Aspiring local musician sings heartfelt apology to mom, song goes viral

LOCKPORT, N.Y. (WIVB)- 22-year-old Jarrett Hoyt needed to express to his mother, Karen, how grateful he was for her; he also needed to tell her how sorry he felt for the pain he caused as a teenager.

“I was adopted at birth so there was just always this disconnect between me and my parents,” he says.

The aspiring musician put his heart to keys, and wrote his mother a song of redemption.

For Hoyt, this musical apology might be the most important song he’s ever written.

He recorded his mother as he played the song for her. The video has been seen more than 650,000 times on Facebook.

“There were some times where I said I wish you would die, I hate you,” Hoyt recalls.

In his song, appropriately called “Momma’s Song,” he says sorry for that.

He also apologizes for the painful things he did and said due to his depression and anxiety as a teenager.

These are struggles some might describe as run-of-the-mill teenage angst, but Hoyt says his depression took him to a dark place, and he felt the need to make amends in a big way.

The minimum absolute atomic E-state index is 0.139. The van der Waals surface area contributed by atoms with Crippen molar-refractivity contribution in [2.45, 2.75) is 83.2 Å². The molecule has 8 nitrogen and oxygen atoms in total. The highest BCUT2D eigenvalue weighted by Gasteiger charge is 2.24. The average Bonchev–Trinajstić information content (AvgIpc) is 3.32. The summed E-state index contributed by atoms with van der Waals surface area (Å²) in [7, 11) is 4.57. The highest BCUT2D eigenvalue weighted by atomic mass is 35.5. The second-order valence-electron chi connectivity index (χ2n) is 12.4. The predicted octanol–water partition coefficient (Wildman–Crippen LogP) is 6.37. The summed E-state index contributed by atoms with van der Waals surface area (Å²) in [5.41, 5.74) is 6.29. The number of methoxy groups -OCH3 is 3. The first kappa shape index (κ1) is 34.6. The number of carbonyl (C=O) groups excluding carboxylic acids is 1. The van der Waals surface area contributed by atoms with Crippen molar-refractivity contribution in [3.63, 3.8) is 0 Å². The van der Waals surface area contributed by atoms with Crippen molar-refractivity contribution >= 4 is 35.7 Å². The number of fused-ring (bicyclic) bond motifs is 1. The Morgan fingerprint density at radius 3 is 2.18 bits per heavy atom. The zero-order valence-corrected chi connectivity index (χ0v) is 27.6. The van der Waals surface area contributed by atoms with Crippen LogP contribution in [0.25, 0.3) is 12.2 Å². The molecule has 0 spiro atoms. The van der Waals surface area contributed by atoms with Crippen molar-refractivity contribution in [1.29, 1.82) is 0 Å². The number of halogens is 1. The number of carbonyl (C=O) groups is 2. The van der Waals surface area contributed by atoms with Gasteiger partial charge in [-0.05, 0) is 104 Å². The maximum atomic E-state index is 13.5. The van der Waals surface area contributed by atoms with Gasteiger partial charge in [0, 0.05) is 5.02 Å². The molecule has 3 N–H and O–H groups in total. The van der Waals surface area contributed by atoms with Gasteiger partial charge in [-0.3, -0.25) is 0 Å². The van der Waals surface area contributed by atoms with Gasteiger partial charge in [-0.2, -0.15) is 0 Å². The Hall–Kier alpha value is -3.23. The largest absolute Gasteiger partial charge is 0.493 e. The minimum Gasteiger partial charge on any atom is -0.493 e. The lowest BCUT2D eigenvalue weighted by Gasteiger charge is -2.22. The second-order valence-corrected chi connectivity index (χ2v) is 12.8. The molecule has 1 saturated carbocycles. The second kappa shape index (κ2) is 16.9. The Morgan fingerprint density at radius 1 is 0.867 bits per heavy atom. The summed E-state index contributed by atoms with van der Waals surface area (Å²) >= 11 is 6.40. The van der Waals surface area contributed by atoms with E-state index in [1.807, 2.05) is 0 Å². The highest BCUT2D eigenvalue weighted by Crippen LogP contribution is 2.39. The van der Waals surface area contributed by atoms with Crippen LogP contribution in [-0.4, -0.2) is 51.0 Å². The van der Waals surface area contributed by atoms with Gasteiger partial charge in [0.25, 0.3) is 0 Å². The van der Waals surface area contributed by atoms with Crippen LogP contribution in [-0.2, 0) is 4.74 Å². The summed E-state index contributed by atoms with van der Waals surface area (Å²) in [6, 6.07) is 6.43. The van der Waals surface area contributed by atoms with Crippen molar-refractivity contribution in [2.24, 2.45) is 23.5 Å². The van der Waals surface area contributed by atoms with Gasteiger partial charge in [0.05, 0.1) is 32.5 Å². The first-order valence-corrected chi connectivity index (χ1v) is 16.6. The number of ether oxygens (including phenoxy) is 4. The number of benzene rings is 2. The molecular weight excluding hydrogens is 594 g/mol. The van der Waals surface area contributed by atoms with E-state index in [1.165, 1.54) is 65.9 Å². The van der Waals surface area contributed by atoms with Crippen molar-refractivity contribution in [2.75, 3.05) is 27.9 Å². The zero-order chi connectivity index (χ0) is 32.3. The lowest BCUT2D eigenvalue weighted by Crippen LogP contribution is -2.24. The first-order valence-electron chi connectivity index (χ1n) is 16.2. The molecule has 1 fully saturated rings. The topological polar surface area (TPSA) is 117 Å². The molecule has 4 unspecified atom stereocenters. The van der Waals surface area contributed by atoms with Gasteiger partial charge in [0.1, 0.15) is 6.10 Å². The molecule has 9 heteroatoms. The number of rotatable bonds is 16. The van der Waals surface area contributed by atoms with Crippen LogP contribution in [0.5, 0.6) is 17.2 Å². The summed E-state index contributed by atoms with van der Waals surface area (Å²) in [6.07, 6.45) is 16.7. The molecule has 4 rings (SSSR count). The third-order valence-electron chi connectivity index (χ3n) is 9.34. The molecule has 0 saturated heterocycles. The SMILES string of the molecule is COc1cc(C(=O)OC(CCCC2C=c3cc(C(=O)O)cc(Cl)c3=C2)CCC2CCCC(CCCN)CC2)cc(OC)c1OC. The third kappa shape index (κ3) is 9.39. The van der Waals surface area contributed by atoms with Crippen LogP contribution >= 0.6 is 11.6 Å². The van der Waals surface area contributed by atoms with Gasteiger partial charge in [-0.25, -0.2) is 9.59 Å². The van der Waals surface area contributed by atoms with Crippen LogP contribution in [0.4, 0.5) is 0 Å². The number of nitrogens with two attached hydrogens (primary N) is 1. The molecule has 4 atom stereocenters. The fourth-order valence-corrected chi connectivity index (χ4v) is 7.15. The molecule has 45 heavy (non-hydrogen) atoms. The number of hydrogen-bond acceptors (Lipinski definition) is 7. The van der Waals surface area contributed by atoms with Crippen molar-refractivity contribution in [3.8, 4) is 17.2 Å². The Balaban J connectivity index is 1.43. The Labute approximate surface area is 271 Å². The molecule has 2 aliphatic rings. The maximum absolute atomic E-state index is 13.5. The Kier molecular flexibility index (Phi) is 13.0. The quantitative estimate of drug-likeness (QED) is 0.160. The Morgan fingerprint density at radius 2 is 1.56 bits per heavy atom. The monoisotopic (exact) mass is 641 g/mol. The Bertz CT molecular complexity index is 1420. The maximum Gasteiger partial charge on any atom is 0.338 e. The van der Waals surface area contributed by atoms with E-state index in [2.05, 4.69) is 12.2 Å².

Like his mentor Stephen Fogarty (Tw1tch), who sings about recovery from addiction, Hoyt is using music to heal.

Since he was a child, it’s been a source of solace.

“I had been recording myself to practice it, and so I always recorded it and I knew there was going to be a moment and I wanted to capture her reaction.”

Visibly affected in the video, Karen Hoyt says her son hit a special chord.

“It was very emotional,” Karen says.

The video wraps up with an emotional embrace between the two.

“Whenever it’s posted on Facebook I’m always like it’s the best song ever, and it will always be the best song ever,” Karen tells News 4.

She says she’s okay with the world getting a glimpse into this very vulnerable moment between her and her son. She hopes talking about the trauma of family pain will help other parents feel strong too.

“It’s the best and most rewarded job ever, and he was able to express it like other kids can’t.”

Jarrett is hopeful ‘Momma’s Song’ might also serve as a source of hope for troubled teens, and a reminder to let the people you love, know it. provides commenting to allow for constructive discussion on the stories we cover. In order to comment here, you acknowledge you have read and agreed to our Terms of Service. Commenters who violate these terms, including use of vulgar language or racial slurs, will be banned. Please be respectful of the opinions of others. If you see an inappropriate comment, please flag it for our moderators to review. Note: Comments containing links are not allowed.

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